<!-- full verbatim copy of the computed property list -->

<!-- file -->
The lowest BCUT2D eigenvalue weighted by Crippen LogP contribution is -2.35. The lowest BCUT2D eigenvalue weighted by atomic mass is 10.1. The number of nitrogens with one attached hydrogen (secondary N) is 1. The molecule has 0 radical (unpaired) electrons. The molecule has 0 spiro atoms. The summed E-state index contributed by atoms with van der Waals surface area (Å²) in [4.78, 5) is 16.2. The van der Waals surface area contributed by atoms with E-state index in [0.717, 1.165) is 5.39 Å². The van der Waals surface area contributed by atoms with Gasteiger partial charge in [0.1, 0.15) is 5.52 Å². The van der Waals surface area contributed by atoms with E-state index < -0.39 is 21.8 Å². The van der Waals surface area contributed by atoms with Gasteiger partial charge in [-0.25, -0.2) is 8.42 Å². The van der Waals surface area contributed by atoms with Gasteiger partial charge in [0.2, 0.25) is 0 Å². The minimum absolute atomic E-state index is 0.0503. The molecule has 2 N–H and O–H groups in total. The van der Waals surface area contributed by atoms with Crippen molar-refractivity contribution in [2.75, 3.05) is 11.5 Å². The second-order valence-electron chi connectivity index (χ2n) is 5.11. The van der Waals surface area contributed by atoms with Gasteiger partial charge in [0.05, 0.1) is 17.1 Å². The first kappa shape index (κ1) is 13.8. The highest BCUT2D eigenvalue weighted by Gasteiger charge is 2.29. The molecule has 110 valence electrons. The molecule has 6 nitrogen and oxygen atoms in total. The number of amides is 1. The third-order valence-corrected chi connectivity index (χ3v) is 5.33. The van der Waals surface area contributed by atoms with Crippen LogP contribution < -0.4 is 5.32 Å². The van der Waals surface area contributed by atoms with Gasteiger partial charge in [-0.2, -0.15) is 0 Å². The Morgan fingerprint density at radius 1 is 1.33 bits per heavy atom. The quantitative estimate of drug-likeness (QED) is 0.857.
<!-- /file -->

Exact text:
The lowest BCUT2D eigenvalue weighted by Crippen LogP contribution is -2.35. The lowest BCUT2D eigenvalue weighted by atomic mass is 10.1. The number of nitrogens with one attached hydrogen (secondary N) is 1. The molecule has 0 radical (unpaired) electrons. The molecule has 0 spiro atoms. The summed E-state index contributed by atoms with van der Waals surface area (Å²) in [4.78, 5) is 16.2. The van der Waals surface area contributed by atoms with E-state index in [0.717, 1.165) is 5.39 Å². The van der Waals surface area contributed by atoms with Gasteiger partial charge in [0.1, 0.15) is 5.52 Å². The van der Waals surface area contributed by atoms with E-state index < -0.39 is 21.8 Å². The van der Waals surface area contributed by atoms with Gasteiger partial charge in [-0.25, -0.2) is 8.42 Å². The van der Waals surface area contributed by atoms with Gasteiger partial charge in [0.2, 0.25) is 0 Å². The minimum absolute atomic E-state index is 0.0503. The molecule has 2 N–H and O–H groups in total. The van der Waals surface area contributed by atoms with Crippen molar-refractivity contribution in [2.75, 3.05) is 11.5 Å². The second-order valence-electron chi connectivity index (χ2n) is 5.11. The van der Waals surface area contributed by atoms with Gasteiger partial charge in [0.05, 0.1) is 17.1 Å². The first kappa shape index (κ1) is 13.8. The highest BCUT2D eigenvalue weighted by Gasteiger charge is 2.29. The molecule has 110 valence electrons. The molecule has 6 nitrogen and oxygen atoms in total. The number of amides is 1. The third-order valence-corrected chi connectivity index (χ3v) is 5.33. The van der Waals surface area contributed by atoms with Crippen LogP contribution < -0.4 is 5.32 Å². The van der Waals surface area contributed by atoms with Gasteiger partial charge in [-0.2, -0.15) is 0 Å². The Morgan fingerprint density at radius 1 is 1.33 bits per heavy atom. The quantitative estimate of drug-likeness (QED) is 0.857.